From high school troublemaker to hero of the underground grime scene to dominator of the UK charts, it’s been a heady ride to the top for Dizzee Rascal.
An only child, Dylan Mills was brought up by his Ghanaian mother, Priscilla, on an East London council estate, after his Nigerian father died when he was just two years old. The exact circumstances of his father’s death are still unknown to him. ‘There’s obviously something that’s gone on that’s been kept from me,’ Dizzee explains, ‘But it’s something my mum doesn’t like going into. It was hard to grow up not knowing, but I’ve got over it and just got on with life.
‘It’s easy to get confused about things as a kid,’ he adds, ‘Especially as all I really knew was that he died when I was two and I didn’t have any memories of him… but the older I get, the more I love and respect my mum for how she managed to raise me and carry me through. All my childhood she was studying law to be a legal secretary, and any honest thing possible to make money she did – cleaning jobs, selling clothes, being an Avon lady. She worked and worked and worked to put food on the table and pay the child minder, and she never missed a parents’ evening. So when I had my little stint of doing illegal stuff as a teenager, I wasn’t proud. That’s why I got out quick and did something honest instead.’
Dizzee admits to having had ‘a problem with authority’ in his teens, and was consequently expelled from several schools, at one of which he acquired the sobriquet from an exasperated teacher that would become his stage name. He found a way out of a life of crime by getting heavily involved in London’s burgeoning ‘grime’ scene, releasing his first record ‘I Luv U’ when he was 16. Blending venomous staccato wordplay with edgy subject matter and brutal beats, the tune paved the way for him to sign to London’s XL label (at that stage home to the White Stripes and the Prodigy), and then in August 2003 release the still-stunning Boy in da Corner, the album that would really make his name.
Recently, however, Dizzee’s music has moved boldly in the cheerier, poppier direction, especially with his latest album Tongue ’N Cheek, which went platinum and spawned four UK number one singles. This has led to some critics, inevitably, accusing him of selling out, which, needless to say, Dizzee doesn’t take lying down.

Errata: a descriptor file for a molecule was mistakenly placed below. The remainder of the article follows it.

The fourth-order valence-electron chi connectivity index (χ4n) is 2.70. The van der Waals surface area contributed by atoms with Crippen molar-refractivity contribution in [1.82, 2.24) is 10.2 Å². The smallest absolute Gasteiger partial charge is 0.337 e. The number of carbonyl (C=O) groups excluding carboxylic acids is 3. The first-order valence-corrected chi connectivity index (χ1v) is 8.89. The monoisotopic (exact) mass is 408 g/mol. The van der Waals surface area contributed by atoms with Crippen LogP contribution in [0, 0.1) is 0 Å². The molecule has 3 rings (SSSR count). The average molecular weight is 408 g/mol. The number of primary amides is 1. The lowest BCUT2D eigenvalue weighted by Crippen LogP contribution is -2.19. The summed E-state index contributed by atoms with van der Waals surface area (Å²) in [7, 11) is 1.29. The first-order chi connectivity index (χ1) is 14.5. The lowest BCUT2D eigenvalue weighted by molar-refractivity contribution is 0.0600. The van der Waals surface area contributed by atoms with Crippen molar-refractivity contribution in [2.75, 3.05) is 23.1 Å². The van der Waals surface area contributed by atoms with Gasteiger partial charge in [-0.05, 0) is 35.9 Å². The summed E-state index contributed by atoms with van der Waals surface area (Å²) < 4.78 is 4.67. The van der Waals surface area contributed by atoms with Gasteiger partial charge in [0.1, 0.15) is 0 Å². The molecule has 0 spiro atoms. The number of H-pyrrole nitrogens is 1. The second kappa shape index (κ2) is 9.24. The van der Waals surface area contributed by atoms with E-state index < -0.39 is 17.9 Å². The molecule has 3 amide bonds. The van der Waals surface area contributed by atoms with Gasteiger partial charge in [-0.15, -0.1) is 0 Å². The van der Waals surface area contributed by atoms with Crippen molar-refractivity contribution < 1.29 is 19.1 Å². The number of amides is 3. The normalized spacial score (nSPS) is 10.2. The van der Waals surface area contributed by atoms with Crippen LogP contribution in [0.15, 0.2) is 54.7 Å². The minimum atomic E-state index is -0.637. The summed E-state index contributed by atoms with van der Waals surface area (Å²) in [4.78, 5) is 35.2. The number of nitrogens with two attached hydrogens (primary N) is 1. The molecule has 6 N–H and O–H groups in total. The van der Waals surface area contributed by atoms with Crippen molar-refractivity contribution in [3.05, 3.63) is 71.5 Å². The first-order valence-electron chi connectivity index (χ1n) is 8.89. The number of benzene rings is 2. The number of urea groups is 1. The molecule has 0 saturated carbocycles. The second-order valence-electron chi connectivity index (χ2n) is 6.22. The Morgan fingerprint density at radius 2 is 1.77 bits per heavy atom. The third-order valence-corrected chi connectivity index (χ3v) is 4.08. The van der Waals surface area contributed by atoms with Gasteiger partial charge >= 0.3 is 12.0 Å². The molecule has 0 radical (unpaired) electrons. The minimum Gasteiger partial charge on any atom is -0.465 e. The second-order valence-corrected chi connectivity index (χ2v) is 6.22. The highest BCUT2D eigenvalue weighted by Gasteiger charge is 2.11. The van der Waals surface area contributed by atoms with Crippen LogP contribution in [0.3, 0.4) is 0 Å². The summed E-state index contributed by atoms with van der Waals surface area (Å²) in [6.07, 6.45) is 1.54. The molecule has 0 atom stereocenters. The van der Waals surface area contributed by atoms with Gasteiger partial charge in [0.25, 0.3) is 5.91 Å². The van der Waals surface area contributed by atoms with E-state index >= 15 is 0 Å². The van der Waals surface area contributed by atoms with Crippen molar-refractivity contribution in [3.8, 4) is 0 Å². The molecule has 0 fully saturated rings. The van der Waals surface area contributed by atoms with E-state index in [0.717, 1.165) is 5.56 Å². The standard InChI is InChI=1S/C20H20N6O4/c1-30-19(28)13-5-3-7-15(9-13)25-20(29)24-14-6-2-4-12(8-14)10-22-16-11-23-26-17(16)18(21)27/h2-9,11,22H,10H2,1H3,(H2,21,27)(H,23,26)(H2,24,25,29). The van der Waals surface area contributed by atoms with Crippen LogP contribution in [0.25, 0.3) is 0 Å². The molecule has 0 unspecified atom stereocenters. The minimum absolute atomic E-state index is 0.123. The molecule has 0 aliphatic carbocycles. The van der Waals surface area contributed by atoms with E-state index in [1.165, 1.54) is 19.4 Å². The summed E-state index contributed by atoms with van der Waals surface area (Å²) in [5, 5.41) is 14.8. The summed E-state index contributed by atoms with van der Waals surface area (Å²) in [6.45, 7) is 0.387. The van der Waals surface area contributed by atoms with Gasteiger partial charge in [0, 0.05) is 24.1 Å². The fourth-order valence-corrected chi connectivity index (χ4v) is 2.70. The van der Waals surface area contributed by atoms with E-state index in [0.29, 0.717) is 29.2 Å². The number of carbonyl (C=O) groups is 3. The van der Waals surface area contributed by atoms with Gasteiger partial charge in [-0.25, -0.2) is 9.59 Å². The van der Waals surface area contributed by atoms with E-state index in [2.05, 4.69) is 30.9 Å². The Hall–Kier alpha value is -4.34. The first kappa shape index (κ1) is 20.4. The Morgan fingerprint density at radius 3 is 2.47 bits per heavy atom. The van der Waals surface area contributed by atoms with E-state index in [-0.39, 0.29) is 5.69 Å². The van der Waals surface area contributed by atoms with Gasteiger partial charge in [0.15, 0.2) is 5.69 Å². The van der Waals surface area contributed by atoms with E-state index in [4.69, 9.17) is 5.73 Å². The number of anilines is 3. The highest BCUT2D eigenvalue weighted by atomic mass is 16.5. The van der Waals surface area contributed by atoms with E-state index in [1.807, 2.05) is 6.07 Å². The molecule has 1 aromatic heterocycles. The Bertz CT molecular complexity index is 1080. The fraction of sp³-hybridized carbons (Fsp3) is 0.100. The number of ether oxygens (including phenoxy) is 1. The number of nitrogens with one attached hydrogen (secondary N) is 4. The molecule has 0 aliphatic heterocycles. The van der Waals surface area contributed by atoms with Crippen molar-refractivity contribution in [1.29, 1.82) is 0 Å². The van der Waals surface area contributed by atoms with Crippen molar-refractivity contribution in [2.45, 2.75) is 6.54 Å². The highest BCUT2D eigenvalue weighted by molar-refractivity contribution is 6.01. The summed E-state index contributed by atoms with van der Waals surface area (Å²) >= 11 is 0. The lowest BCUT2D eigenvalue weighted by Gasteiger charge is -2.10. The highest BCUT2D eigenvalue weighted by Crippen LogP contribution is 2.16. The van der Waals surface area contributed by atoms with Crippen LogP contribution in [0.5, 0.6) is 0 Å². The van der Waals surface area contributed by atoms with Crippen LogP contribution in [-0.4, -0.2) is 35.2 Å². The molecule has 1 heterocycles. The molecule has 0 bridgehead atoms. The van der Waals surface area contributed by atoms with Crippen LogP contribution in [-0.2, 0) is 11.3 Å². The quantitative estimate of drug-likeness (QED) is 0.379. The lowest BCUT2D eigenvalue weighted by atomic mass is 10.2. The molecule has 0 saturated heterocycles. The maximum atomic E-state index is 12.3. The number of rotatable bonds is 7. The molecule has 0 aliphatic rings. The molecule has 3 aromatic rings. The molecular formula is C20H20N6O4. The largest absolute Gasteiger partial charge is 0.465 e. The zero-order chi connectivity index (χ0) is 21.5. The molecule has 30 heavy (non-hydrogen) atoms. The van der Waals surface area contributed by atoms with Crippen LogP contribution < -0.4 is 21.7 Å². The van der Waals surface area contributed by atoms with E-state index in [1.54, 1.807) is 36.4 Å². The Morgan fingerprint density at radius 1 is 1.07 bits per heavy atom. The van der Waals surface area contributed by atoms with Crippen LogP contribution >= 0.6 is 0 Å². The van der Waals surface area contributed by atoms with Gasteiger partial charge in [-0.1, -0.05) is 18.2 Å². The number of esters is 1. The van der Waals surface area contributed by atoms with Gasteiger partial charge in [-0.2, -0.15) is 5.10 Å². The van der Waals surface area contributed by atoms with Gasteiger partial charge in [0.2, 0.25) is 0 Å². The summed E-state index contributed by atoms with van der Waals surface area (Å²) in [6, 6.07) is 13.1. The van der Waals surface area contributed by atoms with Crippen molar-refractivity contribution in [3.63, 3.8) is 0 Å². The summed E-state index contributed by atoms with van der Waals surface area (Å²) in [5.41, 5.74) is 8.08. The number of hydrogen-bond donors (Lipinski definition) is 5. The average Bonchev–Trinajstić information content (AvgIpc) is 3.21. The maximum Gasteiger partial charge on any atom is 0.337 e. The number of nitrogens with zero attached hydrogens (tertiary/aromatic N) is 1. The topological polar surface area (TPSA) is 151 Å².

‘As much as people might think I was doing those early tunes just to show how deep I was, I was also making music that was appropriate to the situation I was in. If I went to a rave in those days – before all the hype started – the atmosphere would be really moody. It wasn’t the most sociable place to be, and that’s why the music sounds the way it does. But it wouldn’t be honest for me to write songs like that now, because I’m not in that situation any more. Besides, that sort of thing is okay if you’re 16 or 17, but it ain’t all that fun when you’re 25. Now I’d rather go to places where everyone’s happy, there are nice girls dressed up smart and you get a bit of ice in your glass.’
His newfound success has seen him hobnobbing with the great and the good of society, including none other than the third in line to the British throne, Prince Harry. Backstage at a concert in London’s Hyde Park, the Prince asked to meet Dizzee, claiming to be a huge fan of his summer dance floor anthem ‘Bonkers’. Dizzee willingly obliged, but without being too obsequious to his aristocratic admirer.
He explains, ‘Prince Harry came in and was joking around and being a bit cheeky, so I told him, “If you weren’t royalty I’d have punched you in the face by now,” and he seemed to like that. He’s a naughty boy, so he fits in. Him and his mates are probably a bit wilder than us!’
From teen tearaway to friend of the royals. Get down to Creamfields and see what the fuss is about.
Creamfields Abu Dhabi takes place at Yas Arena on December 9 from 6pm-4am. Tickets Dhs250 from www.timeouttickets.com
Pick of the mixers
It won’t just be Mr Rascal who’s appearing at the 10-hour dance music marathon. Here are some of the other acts on the bill
Ranked second in DJ Magazine’s 2010 poll of the planet’s hottest DJs (higher even than Dhabi-disappointer Tiësto), this deck-dominating Frenchman has cut tracks with everyone from Rihanna to Kylie Minogue. All this while orchestrating the crowds at the world’s top venues on a nightly basis, he is a man absolutely on top of his game.
Though he’s been mixing for the best part of a decade, it’s only in the past five years that this Englishman has established himself as a force to be reckoned with. The launch of his now-legendary podcast in 2006 proved to be the breakthrough moment, and these days he’s considered a true leviathan of the trance music scene.
Since the days of the UK’s underground warehouse party scene in the late ’80s, the man also known as Alexander Coe has been a colossus in dance music circles. During the ’90s when the scene moved into super-clubs, he was reportedly the highest earner out there. And his silky mixing skills are still packing in the fans.
Above & Beyond
Jono Grant, Tony McGuinness, and Paavo Siljamäki met while studying at Westminster University in London, forming a friendship based around partying until dawn. The trio has grown from being scruffy students to some of the most respected producers out there, renowned for mixing a deep trance sound with uplifting vocals.
Sander van Doorn
Dutchman Sander van Doorn will be your chance to see why DJs from the Netherlands are among the best out there. Sander is a master in the art of mixing and producing hypnotic trance tunes.
A British-born DJ specialising in the minimal beats and jazzy loops of the tech house sub-genre. Memorable mixes include his take on Radiohead’s ‘Reckoner’, transforming it into a complex, multi-layered anthem famed for sending entire dancefloors into sweaty, euphoric messes. For those unfamiliar with dance music scenarios, that’s a good thing.